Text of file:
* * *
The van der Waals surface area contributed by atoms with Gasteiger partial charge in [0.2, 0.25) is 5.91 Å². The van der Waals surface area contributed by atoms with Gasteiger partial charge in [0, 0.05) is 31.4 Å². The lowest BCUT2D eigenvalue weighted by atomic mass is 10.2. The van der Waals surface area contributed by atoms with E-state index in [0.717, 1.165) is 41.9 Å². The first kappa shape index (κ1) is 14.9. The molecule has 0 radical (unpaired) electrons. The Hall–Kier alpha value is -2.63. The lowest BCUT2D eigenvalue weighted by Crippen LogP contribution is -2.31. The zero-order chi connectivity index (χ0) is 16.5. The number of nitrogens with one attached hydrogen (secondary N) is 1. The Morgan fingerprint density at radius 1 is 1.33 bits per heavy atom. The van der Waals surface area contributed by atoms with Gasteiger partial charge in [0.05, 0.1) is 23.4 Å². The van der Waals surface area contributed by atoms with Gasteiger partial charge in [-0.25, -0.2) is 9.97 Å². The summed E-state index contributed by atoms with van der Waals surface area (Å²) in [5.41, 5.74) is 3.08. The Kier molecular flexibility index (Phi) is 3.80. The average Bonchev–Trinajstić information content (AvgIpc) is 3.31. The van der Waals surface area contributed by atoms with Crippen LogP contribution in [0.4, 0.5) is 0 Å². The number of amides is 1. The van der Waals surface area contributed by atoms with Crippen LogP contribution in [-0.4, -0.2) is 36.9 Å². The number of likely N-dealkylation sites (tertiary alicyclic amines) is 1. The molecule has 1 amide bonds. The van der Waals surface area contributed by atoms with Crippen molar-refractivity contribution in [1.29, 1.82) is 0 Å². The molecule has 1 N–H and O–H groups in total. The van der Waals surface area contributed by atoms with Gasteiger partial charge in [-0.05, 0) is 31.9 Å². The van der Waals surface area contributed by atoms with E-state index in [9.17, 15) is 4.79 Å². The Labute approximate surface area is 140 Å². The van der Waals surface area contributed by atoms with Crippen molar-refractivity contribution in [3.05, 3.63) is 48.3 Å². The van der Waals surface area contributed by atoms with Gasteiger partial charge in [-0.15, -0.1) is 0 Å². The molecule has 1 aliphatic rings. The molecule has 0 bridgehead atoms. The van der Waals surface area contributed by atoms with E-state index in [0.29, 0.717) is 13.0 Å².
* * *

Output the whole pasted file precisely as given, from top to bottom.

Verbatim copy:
The van der Waals surface area contributed by atoms with Gasteiger partial charge in [0.2, 0.25) is 5.91 Å². The van der Waals surface area contributed by atoms with Gasteiger partial charge in [0, 0.05) is 31.4 Å². The lowest BCUT2D eigenvalue weighted by atomic mass is 10.2. The van der Waals surface area contributed by atoms with E-state index in [0.717, 1.165) is 41.9 Å². The first kappa shape index (κ1) is 14.9. The molecule has 0 radical (unpaired) electrons. The Hall–Kier alpha value is -2.63. The lowest BCUT2D eigenvalue weighted by Crippen LogP contribution is -2.31. The zero-order chi connectivity index (χ0) is 16.5. The number of nitrogens with one attached hydrogen (secondary N) is 1. The Morgan fingerprint density at radius 1 is 1.33 bits per heavy atom. The van der Waals surface area contributed by atoms with Gasteiger partial charge in [0.05, 0.1) is 23.4 Å². The van der Waals surface area contributed by atoms with Gasteiger partial charge in [-0.25, -0.2) is 9.97 Å². The summed E-state index contributed by atoms with van der Waals surface area (Å²) in [5.41, 5.74) is 3.08. The Kier molecular flexibility index (Phi) is 3.80. The average Bonchev–Trinajstić information content (AvgIpc) is 3.31. The van der Waals surface area contributed by atoms with Crippen LogP contribution in [0.4, 0.5) is 0 Å². The number of amides is 1. The van der Waals surface area contributed by atoms with Crippen LogP contribution in [-0.4, -0.2) is 36.9 Å². The number of likely N-dealkylation sites (tertiary alicyclic amines) is 1. The molecule has 1 amide bonds. The van der Waals surface area contributed by atoms with Crippen molar-refractivity contribution in [1.29, 1.82) is 0 Å². The molecule has 1 N–H and O–H groups in total. The van der Waals surface area contributed by atoms with Gasteiger partial charge in [-0.05, 0) is 31.9 Å². The van der Waals surface area contributed by atoms with E-state index in [9.17, 15) is 4.79 Å². The Labute approximate surface area is 140 Å². The van der Waals surface area contributed by atoms with Crippen molar-refractivity contribution in [3.05, 3.63) is 48.3 Å². The van der Waals surface area contributed by atoms with Gasteiger partial charge in [-0.15, -0.1) is 0 Å². The molecule has 1 aliphatic rings. The molecule has 0 bridgehead atoms. The van der Waals surface area contributed by atoms with E-state index in [0.29, 0.717) is 13.0 Å².